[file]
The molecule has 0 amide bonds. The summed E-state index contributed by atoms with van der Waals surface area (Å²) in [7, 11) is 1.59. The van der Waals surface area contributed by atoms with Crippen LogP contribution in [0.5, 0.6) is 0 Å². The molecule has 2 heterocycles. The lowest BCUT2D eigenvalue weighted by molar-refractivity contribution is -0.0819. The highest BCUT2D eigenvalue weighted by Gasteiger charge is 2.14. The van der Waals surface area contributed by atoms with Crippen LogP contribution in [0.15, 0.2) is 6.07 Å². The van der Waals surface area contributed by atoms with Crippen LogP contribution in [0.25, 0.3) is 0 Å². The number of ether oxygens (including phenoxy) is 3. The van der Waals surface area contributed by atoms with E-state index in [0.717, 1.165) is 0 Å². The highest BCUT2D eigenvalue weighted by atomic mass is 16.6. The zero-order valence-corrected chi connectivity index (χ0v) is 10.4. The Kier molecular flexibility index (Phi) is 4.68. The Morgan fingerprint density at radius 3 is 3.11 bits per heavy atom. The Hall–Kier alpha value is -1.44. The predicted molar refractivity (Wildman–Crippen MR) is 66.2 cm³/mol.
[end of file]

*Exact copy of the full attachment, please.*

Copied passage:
The molecule has 0 amide bonds. The summed E-state index contributed by atoms with van der Waals surface area (Å²) in [7, 11) is 1.59. The van der Waals surface area contributed by atoms with Crippen LogP contribution in [0.5, 0.6) is 0 Å². The molecule has 2 heterocycles. The lowest BCUT2D eigenvalue weighted by molar-refractivity contribution is -0.0819. The highest BCUT2D eigenvalue weighted by Gasteiger charge is 2.14. The van der Waals surface area contributed by atoms with Crippen LogP contribution in [0.15, 0.2) is 6.07 Å². The van der Waals surface area contributed by atoms with Crippen LogP contribution in [0.25, 0.3) is 0 Å². The number of ether oxygens (including phenoxy) is 3. The van der Waals surface area contributed by atoms with E-state index in [0.717, 1.165) is 0 Å². The highest BCUT2D eigenvalue weighted by atomic mass is 16.6. The zero-order valence-corrected chi connectivity index (χ0v) is 10.4. The Kier molecular flexibility index (Phi) is 4.68. The Morgan fingerprint density at radius 3 is 3.11 bits per heavy atom. The Hall–Kier alpha value is -1.44. The predicted molar refractivity (Wildman–Crippen MR) is 66.2 cm³/mol.